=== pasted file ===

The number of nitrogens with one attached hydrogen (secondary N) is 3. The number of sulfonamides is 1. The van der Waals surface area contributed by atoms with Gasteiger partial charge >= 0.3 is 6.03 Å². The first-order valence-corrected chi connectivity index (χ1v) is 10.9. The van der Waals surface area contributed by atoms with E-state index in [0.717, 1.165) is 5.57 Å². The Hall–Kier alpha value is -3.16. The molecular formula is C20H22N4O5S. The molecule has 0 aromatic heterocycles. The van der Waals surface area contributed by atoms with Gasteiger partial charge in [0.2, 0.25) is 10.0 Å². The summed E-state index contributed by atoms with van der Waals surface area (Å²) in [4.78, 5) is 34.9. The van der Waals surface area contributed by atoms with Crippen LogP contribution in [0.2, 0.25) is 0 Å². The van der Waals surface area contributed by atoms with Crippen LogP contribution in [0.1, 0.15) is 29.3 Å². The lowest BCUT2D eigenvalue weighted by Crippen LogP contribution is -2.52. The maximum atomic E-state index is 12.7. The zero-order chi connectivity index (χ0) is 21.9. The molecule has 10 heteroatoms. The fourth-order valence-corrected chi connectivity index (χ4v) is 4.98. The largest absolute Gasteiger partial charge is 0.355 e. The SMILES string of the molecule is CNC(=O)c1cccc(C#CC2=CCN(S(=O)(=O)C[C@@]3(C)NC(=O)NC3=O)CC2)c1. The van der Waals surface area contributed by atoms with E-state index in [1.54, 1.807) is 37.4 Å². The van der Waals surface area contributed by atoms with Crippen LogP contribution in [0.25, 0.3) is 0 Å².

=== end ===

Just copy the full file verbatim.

The number of nitrogens with one attached hydrogen (secondary N) is 3. The number of sulfonamides is 1. The van der Waals surface area contributed by atoms with Gasteiger partial charge >= 0.3 is 6.03 Å². The first-order valence-corrected chi connectivity index (χ1v) is 10.9. The van der Waals surface area contributed by atoms with E-state index in [0.717, 1.165) is 5.57 Å². The Hall–Kier alpha value is -3.16. The molecular formula is C20H22N4O5S. The molecule has 0 aromatic heterocycles. The van der Waals surface area contributed by atoms with Gasteiger partial charge in [0.2, 0.25) is 10.0 Å². The summed E-state index contributed by atoms with van der Waals surface area (Å²) in [4.78, 5) is 34.9. The van der Waals surface area contributed by atoms with Crippen LogP contribution in [0.2, 0.25) is 0 Å². The van der Waals surface area contributed by atoms with Crippen LogP contribution in [0.1, 0.15) is 29.3 Å². The lowest BCUT2D eigenvalue weighted by Crippen LogP contribution is -2.52. The maximum atomic E-state index is 12.7. The zero-order chi connectivity index (χ0) is 21.9. The molecule has 10 heteroatoms. The fourth-order valence-corrected chi connectivity index (χ4v) is 4.98. The largest absolute Gasteiger partial charge is 0.355 e. The SMILES string of the molecule is CNC(=O)c1cccc(C#CC2=CCN(S(=O)(=O)C[C@@]3(C)NC(=O)NC3=O)CC2)c1. The van der Waals surface area contributed by atoms with E-state index in [1.54, 1.807) is 37.4 Å². The van der Waals surface area contributed by atoms with Crippen LogP contribution in [0.25, 0.3) is 0 Å².